Childhood height inversely associated with ischaemic stroke, intracerebral haemorrhage
Children aged 7 to 13 years with shorter stature appear to be at increased risks of ischaemic stroke (IS) or intracerebral haemorrhage (ICH), a study has found. Importantly, the association of childhood height with these stroke subtypes persists regardless of a substantial increase in the average height among the children.
“Our results support the potential role of early-life exposures associated with growth before midchildhood in stroke genesis,” the authors said.
The study included 311,009 Danish schoolchildren (49 percent female) who had their height measured from 7–13 years. Average height increased by 4.1 cm in girls and 4.2 cm in boys at 7 years and by 7.3 cm in girls and 8.8 cm in boys at 13 years.
During a median follow-up of 31.1 years, 5,313 women and 7,645 men developed IS (80.4 percent) or ICH (19.6 percent). [Stroke 2018;49:579-585]
Cox proportional hazards regressions showed that height at 7 years was inversely and significantly associated with IS in both sexes. Specifically, each z-score increase in height (equivalent to about 5.2 cm in girls and 5.1 cm in boys) reduced the risk of developing IS by 11 percent in women (hazard ratio [HR], 0.89; 95 percent CI, 0.87–0.92) and by 10 percent in men (HR, 0.90; 0.88–0.92).
A similar pattern of association was observed for ICH in men (HR, 0.89; 0.84–0.94) but not in women (HR, 0.97; 0.91–1.04). Men in the lowest height quintile had an elevated risk of ICH.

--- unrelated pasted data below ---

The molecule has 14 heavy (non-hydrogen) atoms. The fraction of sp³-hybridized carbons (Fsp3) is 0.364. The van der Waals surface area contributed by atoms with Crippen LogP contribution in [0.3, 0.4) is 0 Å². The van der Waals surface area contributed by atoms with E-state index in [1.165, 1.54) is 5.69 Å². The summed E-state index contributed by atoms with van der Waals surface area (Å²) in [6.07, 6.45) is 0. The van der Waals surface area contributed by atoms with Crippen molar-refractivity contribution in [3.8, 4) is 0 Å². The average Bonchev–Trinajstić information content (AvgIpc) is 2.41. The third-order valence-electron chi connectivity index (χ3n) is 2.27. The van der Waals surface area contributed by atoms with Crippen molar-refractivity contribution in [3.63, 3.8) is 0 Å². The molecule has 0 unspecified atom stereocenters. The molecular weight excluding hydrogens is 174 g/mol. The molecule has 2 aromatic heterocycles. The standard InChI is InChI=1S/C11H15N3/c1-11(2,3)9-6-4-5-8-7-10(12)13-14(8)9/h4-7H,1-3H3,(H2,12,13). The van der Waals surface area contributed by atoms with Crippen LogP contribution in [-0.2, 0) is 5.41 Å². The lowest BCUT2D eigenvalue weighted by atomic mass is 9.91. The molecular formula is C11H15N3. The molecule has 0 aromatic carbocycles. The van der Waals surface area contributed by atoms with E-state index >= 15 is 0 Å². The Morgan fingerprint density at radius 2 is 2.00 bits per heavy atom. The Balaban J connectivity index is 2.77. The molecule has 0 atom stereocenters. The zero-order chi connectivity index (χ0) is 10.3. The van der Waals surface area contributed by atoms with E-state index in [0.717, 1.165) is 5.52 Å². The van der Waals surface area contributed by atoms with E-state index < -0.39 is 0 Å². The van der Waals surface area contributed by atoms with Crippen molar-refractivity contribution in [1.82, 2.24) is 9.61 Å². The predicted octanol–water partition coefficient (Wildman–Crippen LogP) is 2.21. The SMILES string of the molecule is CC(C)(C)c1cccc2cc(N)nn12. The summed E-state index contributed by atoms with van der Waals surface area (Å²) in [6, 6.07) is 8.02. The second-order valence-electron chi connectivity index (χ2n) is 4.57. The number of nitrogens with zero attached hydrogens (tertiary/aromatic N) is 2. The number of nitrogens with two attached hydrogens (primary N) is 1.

The observed associations between childhood height and the two stroke subtypes were consistent across all childhood ages (up to 13 years). However, growth between 7 and 13 years (expressed per 0.5 z-score change) showed no significant association with the risk of IS (women: HR, 1.03; 1.00–1.66; men: HR, 1.02; 0.99–1.50) or ICH (women: HR, 0.98; 0.92–1.04; men: HR, 0.99; 0.94–1.05).
Findings of the present study are consistent with those reported in three previous studies and have implications for understanding disease pathogenesis rather than for clinical risk prediction, the authors said. [Stroke 2000;31:869-874; Stroke 2007;38:264-270; J Epidemiol Community Health 2012;66:18-23]
“Attained adult height is an indicator of growth conditions during childhood, timing of puberty and genetic height potential,” they continued. The strong inverse associations between height at 7 years and IS in both sexes, as well as with ICH in men, and the limited indications of childhood growth being associated with these two stroke subtypes suggest that the main effects of height on stroke are initiated before 7 years, already well before entering puberty.
Because some strokes occur relatively early in adult life, the authors pointed out that it is likely that early-life exposures have a greater influence on stroke early in adulthood compared with stroke diagnosed later in life.
The above hypothesis is supported by evidence from the Emerging Risk Factors Collaboration, which showed that the inverse associations of height with stroke were not appreciably altered after controlling for long-term smoking, adiposity, inflammation biomarkers, blood pressure, lipids and diabetes mellitus, thus reducing the likelihood that these well-known adult risk factors are mediators of the inverse associations. [Int J Epidemiol 2012;41:1419–1433]
Despite the strengths of the study, including its prospective design and mandatory height assessments, the authors admitted that they were unable to evaluate the magnitude of the inverse associations for childhood height against corresponding measurements in adulthood, or to attempt to disentangle the independent effects of childhood vs adult measures on stroke risk.
“Future studies should focus on the mechanisms underlying the relationship between childhood height and later stroke,” they said.